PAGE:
What happens when the deck is stacked against you…
From NFL rising-star prospect to wanted fugitive, Calvin Watters is a sadistic African-American Las Vegas debt-collector framed by a murderer who, like the Vegas Police, finds him to be the perfect fall-guy.
…and the cards don’t fall your way?
When the brutal slaying of a prominent casino owner is followed by the murder of a well-known bookie, Detective Dale Dayton is thrown into the middle of a highly political case and leads the largest homicide investigation in Vegas in the last twelve years.
What if you’re dealt a Dead Man’s Hand?
Against his superiors and better judgment, Dayton is willing to give Calvin one last chance. To redeem himself, Calvin must prove his innocence by finding the real killer, while avoiding the LVMPD, as well as protect the woman he loves from a professional assassin hired to silence them.
“Dead Man’s Hand is a pleasure, a debut novel that doesn’t read like one, but still presents original characters and a fresh new voice.” Thomas Perry, New York Times bestselling author of Poison Flower
“You may want to give it the whole night, just to see how it turns out.”—William Martin, New York Times bestselling author of The Lincoln Letter
He played six years of professional hockey before retiring in 2006. Since then, he’s held a number of jobs, from sports columnist to radio journalist, before earning his Bachelor of Education degree (Magna Cum Laude).
Murphy`s debut novel, Dead Man`s Hand, was released by Imajin Books on October 20, 2012.
For more information on Luke and his books, visit: www.authorlukemurphy.com, ‘like’ his Facebook page http://www.facebook.com/pages/Author-Luke-Murphy/268343729930467 and follow him on Twitter www.twitter.com/#!/AuthorLMurphy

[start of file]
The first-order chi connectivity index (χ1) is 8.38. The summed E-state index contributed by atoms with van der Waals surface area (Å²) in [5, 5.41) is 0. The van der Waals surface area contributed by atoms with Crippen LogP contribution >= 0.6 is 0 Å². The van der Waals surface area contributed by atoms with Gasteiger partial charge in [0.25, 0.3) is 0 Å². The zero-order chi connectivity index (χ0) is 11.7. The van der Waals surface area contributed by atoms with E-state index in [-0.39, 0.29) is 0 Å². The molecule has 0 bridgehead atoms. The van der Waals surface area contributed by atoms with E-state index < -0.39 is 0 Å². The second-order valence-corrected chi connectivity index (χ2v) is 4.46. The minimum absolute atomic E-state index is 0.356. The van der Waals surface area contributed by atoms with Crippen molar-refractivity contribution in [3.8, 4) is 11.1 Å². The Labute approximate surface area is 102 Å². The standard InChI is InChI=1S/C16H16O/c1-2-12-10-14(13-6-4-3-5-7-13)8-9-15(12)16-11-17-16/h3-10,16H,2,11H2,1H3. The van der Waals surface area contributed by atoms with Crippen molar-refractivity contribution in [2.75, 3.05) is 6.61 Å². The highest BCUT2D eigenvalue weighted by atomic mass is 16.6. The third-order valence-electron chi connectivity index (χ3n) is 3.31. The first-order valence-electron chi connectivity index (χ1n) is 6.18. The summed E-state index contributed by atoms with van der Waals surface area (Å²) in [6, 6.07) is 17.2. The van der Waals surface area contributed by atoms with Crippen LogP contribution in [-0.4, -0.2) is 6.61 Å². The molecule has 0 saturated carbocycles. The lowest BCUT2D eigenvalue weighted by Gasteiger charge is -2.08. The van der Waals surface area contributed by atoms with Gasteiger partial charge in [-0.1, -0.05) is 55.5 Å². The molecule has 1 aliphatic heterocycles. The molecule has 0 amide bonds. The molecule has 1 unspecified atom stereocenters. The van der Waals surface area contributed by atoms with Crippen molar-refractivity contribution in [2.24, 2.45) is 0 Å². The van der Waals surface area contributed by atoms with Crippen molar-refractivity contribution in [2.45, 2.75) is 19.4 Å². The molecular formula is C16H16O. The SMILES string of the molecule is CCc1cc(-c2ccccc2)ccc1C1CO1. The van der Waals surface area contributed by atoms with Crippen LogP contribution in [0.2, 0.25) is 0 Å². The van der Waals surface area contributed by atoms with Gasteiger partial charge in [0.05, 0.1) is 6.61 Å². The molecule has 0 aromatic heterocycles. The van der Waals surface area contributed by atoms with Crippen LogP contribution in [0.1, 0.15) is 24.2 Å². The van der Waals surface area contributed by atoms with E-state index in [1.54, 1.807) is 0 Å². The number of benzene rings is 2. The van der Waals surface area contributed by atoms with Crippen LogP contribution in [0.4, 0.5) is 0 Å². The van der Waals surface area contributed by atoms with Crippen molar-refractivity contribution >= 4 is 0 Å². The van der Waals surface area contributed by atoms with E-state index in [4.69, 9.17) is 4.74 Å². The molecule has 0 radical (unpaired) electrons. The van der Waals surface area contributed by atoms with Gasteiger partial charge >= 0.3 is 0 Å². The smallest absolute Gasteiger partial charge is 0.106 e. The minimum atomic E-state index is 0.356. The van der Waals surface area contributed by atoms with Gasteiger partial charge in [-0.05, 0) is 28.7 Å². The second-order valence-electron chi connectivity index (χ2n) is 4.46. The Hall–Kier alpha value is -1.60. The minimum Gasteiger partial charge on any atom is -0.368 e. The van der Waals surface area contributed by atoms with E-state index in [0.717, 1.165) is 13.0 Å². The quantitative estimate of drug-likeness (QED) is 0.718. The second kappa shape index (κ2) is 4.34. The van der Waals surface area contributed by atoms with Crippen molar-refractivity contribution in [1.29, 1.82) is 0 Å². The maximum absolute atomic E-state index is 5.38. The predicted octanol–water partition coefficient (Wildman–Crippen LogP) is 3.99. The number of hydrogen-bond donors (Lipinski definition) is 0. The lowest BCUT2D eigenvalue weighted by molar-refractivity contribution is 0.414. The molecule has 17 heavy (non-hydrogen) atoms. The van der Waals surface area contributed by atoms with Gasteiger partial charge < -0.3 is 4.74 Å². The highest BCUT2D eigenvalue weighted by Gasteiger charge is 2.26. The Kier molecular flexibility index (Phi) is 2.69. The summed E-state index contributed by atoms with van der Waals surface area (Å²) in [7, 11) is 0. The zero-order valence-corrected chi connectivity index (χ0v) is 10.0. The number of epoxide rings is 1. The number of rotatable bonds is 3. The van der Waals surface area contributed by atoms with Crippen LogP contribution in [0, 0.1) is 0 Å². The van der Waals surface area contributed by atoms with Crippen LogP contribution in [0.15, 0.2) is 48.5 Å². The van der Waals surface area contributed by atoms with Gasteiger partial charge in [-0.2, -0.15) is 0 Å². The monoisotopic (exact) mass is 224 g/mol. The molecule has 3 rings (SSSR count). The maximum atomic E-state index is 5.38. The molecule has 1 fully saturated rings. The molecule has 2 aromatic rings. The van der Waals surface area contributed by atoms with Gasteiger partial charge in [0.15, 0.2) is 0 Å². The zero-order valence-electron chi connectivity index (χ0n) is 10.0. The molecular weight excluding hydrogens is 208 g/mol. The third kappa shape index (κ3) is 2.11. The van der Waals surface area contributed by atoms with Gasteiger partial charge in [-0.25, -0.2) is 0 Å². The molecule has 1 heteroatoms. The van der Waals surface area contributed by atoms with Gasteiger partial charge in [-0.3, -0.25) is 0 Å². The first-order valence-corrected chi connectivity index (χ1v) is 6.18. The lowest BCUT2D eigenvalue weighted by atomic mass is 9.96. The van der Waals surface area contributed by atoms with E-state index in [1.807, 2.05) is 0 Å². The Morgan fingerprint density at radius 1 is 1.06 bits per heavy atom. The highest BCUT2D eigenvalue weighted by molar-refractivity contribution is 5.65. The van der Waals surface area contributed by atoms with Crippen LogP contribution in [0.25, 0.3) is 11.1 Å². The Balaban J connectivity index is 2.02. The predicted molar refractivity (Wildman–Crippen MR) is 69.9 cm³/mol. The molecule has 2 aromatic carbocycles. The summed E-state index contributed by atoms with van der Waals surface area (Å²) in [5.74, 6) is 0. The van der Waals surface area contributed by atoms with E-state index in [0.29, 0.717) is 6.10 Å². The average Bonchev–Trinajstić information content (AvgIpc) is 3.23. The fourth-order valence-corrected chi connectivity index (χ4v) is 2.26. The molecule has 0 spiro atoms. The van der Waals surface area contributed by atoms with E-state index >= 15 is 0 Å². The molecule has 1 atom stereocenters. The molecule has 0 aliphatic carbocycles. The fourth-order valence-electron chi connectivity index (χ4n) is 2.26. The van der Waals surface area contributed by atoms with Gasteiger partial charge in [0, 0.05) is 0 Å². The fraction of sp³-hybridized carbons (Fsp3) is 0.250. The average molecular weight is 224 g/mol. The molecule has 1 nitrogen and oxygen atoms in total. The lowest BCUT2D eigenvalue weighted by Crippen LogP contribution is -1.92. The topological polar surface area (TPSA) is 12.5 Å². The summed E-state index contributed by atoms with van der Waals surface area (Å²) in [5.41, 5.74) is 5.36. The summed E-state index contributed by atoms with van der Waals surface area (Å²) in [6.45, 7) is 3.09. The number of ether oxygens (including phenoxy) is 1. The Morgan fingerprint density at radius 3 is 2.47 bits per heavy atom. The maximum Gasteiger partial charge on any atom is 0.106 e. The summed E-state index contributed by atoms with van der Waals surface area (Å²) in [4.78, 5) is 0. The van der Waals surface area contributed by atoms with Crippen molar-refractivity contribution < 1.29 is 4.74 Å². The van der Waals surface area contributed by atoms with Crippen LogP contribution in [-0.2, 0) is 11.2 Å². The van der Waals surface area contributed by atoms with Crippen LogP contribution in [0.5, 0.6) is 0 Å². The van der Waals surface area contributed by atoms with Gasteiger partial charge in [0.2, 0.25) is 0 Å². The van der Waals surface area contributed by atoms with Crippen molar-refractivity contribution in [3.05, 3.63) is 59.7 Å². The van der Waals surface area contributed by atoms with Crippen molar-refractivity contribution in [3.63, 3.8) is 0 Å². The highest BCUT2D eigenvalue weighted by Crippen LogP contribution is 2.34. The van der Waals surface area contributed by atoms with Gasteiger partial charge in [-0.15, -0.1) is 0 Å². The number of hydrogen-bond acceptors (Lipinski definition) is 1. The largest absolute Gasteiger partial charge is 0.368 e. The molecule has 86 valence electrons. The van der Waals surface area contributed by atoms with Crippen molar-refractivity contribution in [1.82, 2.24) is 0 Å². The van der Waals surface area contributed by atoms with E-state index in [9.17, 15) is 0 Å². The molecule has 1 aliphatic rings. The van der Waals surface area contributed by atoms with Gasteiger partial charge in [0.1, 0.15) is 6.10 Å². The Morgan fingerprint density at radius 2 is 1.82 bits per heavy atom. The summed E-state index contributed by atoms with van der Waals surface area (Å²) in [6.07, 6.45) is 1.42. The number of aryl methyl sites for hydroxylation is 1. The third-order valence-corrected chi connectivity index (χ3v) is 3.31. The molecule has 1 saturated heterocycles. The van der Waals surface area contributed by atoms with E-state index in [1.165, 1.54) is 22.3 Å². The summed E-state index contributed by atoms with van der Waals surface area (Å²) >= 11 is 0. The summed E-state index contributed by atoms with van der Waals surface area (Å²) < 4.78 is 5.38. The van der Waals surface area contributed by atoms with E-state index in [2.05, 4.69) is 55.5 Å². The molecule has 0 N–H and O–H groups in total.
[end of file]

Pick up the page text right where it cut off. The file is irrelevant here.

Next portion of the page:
I’ve been following David Farland’s newsletter since I found his wonderful Million Dollar Outlines. His almost daily newsletter is a goldmine for any author.
His sixteen year old son was left in a coma from a tragic accident recently. Mr. Farland’s friends have organized a book bomb to help raise money to pay for the $1million+ medical expenses expected. If you are an author, I don’t think you will be disappointed with Million Dollar Outlines. The other book set for the book bomb is a young adult fantasy thriller called Nightingale.
The easiest way to upload your book to Amazon is to just upload the Word .doc file itself. But I’ve had problems getting a Table of Contents to work properly (even when the TOC works great in Word). So, I started using the old Mobipocket Creator software (which hasn’t been updated since 2008).
This, by the way, only works on a PC. I do most of my writing on my MacBook Air, but I do all my graphic design and putting things together on my PC. Also, Mobipocket requires Internet Explorer–I found out this is important.
So, the other day, I was blissfully trying to crank out a new ebook with linked TOCs. Mobipocket gave a nasty error. I tried again. Same error. I rebooted. Same error. I uninstalled and reinstalled. Same error.
Finally, after searching boards, I discovered this old software won’t work with the newest version of Internet Explorer. I had updated IE just last week.
After undoing the IE update, Mobipocket works just fine.